Assembleia da República – Portugal’s Congress – dismissed two separate bill proposals focused on the taxation of cryptocurrency transactions. The suggestions were introduced by the left-wing parties – Livre and Bloco de Esquerda.
Crypto Transactions in Portugal Remain Nontaxable
A few weeks ago, the country’s Finance Minister – Fernando Medina – revealed the government’s plans to start applying capital gains taxes on digital asset profits. While not putting a deadline, the politician argued that the tax legislation should be “adequate” and establish “justice” and “efficiency.” He also opined that Portugal should take an example from other nations where such policies are already live:
“It is an area in which there is a lot more knowledge and a lot more progress so that Portugal can drink from international experiences.”
Two of the political groups in the country have already suggested what the taxation framework should look like. According to the left-wing parties, taxes should be imposed on individuals who earn profits of more than €5,000 ($5,300) per year from crypto.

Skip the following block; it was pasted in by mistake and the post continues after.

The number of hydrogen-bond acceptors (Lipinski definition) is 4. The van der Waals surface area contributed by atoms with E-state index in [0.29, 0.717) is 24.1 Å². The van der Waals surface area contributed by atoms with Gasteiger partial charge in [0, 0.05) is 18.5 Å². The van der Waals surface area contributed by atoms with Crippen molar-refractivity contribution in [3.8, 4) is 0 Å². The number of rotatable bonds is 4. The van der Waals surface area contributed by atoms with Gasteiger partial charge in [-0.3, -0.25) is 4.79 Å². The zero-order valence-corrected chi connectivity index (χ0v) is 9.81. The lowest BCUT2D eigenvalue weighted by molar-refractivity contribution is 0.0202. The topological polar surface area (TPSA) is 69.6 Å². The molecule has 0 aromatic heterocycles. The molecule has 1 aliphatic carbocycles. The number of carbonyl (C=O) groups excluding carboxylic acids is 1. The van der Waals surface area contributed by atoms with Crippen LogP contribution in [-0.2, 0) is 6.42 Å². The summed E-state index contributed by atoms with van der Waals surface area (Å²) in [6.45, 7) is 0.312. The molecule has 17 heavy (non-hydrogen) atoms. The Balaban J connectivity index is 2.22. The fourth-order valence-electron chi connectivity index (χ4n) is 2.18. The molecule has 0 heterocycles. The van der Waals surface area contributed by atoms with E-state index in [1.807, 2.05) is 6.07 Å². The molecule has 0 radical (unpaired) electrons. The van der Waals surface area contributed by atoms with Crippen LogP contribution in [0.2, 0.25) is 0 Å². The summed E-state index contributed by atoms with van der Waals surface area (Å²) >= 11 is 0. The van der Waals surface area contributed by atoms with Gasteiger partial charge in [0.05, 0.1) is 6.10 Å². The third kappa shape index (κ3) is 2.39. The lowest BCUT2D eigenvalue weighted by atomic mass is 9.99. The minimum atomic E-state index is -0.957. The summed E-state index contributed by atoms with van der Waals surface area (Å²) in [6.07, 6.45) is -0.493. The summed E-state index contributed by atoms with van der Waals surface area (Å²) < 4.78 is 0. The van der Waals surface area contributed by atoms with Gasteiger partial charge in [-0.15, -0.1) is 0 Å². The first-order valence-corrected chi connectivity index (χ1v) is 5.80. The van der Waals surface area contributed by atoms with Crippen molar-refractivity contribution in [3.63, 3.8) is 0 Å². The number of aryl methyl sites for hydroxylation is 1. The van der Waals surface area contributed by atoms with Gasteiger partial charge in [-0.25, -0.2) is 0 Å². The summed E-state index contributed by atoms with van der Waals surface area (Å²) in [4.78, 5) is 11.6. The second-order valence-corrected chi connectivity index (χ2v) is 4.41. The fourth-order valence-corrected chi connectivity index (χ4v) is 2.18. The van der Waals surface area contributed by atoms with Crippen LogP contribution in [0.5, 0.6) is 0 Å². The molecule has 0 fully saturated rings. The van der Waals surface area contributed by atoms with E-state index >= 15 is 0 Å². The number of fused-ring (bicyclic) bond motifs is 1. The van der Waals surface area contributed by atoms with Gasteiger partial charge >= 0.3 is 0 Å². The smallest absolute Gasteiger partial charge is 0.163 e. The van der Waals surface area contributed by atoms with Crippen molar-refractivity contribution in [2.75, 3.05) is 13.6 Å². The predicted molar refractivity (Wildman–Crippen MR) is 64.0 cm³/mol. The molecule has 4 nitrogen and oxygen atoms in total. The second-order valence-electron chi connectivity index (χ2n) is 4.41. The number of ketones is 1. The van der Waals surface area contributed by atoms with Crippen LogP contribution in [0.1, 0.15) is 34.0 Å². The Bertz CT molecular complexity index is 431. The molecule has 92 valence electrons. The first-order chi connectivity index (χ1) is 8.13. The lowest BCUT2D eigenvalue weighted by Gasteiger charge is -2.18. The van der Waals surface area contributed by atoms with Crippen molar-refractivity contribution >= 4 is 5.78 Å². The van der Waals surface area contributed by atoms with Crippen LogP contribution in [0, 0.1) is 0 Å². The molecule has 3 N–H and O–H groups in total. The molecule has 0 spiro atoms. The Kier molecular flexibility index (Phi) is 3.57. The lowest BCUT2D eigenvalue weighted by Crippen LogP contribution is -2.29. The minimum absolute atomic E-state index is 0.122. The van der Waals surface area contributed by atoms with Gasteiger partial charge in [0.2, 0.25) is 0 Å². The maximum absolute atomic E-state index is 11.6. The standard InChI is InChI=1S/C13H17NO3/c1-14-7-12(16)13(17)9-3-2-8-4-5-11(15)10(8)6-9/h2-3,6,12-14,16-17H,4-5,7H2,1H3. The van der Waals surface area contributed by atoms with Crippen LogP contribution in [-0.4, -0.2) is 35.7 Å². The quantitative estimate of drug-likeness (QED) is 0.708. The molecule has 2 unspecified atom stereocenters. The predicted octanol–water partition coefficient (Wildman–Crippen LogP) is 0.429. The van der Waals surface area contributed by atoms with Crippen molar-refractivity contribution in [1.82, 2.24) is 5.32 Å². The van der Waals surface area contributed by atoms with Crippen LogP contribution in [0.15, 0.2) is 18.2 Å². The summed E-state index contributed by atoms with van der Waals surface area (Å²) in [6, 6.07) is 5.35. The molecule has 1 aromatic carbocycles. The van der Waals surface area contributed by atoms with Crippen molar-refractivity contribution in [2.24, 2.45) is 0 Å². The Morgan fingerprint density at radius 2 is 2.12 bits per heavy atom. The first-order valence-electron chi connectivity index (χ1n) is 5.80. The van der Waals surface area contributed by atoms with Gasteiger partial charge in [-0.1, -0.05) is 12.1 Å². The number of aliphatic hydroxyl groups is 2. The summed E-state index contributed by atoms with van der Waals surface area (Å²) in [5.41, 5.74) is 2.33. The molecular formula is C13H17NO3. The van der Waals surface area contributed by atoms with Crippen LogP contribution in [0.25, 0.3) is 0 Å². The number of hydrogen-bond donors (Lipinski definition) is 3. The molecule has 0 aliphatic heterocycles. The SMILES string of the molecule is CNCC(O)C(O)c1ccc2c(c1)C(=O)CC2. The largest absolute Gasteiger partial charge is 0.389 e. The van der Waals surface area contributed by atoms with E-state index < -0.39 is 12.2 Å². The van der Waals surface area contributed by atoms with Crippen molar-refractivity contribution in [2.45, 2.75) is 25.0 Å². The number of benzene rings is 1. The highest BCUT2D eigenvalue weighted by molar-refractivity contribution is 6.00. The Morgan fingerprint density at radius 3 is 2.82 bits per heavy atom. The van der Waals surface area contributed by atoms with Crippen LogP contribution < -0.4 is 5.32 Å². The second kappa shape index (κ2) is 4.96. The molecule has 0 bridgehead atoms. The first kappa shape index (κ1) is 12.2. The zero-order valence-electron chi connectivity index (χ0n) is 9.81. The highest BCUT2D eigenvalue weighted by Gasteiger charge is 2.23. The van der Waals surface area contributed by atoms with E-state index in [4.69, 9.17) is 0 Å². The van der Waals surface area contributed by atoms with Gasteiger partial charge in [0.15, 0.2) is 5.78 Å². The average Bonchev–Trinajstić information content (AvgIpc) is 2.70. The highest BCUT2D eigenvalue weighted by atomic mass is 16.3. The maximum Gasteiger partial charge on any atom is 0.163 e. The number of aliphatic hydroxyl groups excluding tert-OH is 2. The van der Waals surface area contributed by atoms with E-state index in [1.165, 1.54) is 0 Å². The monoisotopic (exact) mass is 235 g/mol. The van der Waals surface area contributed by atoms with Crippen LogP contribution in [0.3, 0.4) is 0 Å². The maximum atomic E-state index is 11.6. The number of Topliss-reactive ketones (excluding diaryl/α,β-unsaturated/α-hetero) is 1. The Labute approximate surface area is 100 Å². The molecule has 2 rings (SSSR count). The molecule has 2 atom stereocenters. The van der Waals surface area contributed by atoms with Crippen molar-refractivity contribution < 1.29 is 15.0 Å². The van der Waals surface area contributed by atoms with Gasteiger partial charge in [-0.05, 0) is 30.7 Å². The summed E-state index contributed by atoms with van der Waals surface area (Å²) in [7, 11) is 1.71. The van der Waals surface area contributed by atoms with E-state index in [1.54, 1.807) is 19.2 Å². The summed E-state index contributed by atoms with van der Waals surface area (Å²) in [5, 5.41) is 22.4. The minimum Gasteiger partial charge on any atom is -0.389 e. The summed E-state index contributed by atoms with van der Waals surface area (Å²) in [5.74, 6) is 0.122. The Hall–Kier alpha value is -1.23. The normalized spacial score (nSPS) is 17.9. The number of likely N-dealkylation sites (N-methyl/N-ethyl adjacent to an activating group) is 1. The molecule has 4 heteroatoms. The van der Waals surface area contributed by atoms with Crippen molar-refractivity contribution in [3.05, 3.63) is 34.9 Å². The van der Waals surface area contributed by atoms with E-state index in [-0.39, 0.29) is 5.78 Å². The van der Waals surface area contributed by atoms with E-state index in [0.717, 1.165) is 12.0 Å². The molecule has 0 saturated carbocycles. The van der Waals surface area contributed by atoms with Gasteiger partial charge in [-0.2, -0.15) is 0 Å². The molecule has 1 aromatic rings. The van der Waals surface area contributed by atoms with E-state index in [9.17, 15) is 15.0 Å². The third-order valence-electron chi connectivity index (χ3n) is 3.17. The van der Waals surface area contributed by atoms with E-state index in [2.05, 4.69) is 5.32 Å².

Nonetheless, during this week’s budget voting session for 2022, Assembleia da República (Portugal’s Congress) rejected both proposals.
Portugal is considered a cryptocurrency hub due to its friendly stance on the sector. Bitcoin and the altcoins are regarded as currencies, while individual investors are exempt from taxation when profiting from the asset class. Nonetheless, people who deal with crypto as a professional or business activity are still subject to some tax.
Ukrainians Flock to Portugal
The crypto-welcoming ecosystem in the Iberian country has also turned it into an attractive destination for numerous Ukrainians seeking refuge after Russia’s invasion.
Two months ago, CryptoPotato reported the journey of the 35-year-old Maria Yarotska, who traveled all the way from Ukraine to Portugal in six days together with her family. It is worth noting that she is employed by NEAR Protocol (the Co-Founder of the company Illia Polosukhin is also Ukrainian). By moving to Portugal, she could continue working in the blockchain sector as the dApp platform has strong positions in Lisbon.
Another reason why many Ukrainians are flocking to the Western European nation is that they are the fifth-largest group of foreign nationals there. Ever since the war with Russia, their number has almost doubled, reaching over 52,000 people.